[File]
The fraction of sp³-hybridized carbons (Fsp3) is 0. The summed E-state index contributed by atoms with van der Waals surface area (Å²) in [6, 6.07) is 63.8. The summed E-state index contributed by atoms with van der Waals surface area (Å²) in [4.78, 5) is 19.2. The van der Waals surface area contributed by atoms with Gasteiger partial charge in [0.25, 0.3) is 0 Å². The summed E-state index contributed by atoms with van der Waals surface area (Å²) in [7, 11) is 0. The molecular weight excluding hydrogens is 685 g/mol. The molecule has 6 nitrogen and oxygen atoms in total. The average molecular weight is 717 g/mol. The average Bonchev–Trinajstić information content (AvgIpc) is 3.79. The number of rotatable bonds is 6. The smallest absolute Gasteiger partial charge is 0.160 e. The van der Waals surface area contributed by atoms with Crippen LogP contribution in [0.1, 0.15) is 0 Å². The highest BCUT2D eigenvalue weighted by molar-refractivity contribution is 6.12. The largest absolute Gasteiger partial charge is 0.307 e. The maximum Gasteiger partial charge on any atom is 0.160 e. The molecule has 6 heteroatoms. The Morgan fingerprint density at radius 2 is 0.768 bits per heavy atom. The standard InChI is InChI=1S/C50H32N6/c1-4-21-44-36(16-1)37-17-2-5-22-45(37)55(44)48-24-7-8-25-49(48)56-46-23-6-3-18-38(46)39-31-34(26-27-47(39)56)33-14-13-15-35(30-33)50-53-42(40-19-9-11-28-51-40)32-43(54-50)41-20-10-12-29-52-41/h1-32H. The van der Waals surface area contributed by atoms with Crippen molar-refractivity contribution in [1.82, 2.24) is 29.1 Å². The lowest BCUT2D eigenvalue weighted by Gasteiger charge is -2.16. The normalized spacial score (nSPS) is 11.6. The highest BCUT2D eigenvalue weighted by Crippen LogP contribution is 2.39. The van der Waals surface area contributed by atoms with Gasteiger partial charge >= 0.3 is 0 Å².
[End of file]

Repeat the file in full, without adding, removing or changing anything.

The fraction of sp³-hybridized carbons (Fsp3) is 0. The summed E-state index contributed by atoms with van der Waals surface area (Å²) in [6, 6.07) is 63.8. The summed E-state index contributed by atoms with van der Waals surface area (Å²) in [4.78, 5) is 19.2. The van der Waals surface area contributed by atoms with Gasteiger partial charge in [0.25, 0.3) is 0 Å². The summed E-state index contributed by atoms with van der Waals surface area (Å²) in [7, 11) is 0. The molecular weight excluding hydrogens is 685 g/mol. The molecule has 6 nitrogen and oxygen atoms in total. The average molecular weight is 717 g/mol. The average Bonchev–Trinajstić information content (AvgIpc) is 3.79. The number of rotatable bonds is 6. The smallest absolute Gasteiger partial charge is 0.160 e. The van der Waals surface area contributed by atoms with Crippen LogP contribution in [0.1, 0.15) is 0 Å². The highest BCUT2D eigenvalue weighted by molar-refractivity contribution is 6.12. The largest absolute Gasteiger partial charge is 0.307 e. The maximum Gasteiger partial charge on any atom is 0.160 e. The molecule has 6 heteroatoms. The Morgan fingerprint density at radius 2 is 0.768 bits per heavy atom. The standard InChI is InChI=1S/C50H32N6/c1-4-21-44-36(16-1)37-17-2-5-22-45(37)55(44)48-24-7-8-25-49(48)56-46-23-6-3-18-38(46)39-31-34(26-27-47(39)56)33-14-13-15-35(30-33)50-53-42(40-19-9-11-28-51-40)32-43(54-50)41-20-10-12-29-52-41/h1-32H. The van der Waals surface area contributed by atoms with Crippen molar-refractivity contribution in [1.82, 2.24) is 29.1 Å². The lowest BCUT2D eigenvalue weighted by Gasteiger charge is -2.16. The normalized spacial score (nSPS) is 11.6. The highest BCUT2D eigenvalue weighted by Crippen LogP contribution is 2.39. The van der Waals surface area contributed by atoms with Gasteiger partial charge >= 0.3 is 0 Å².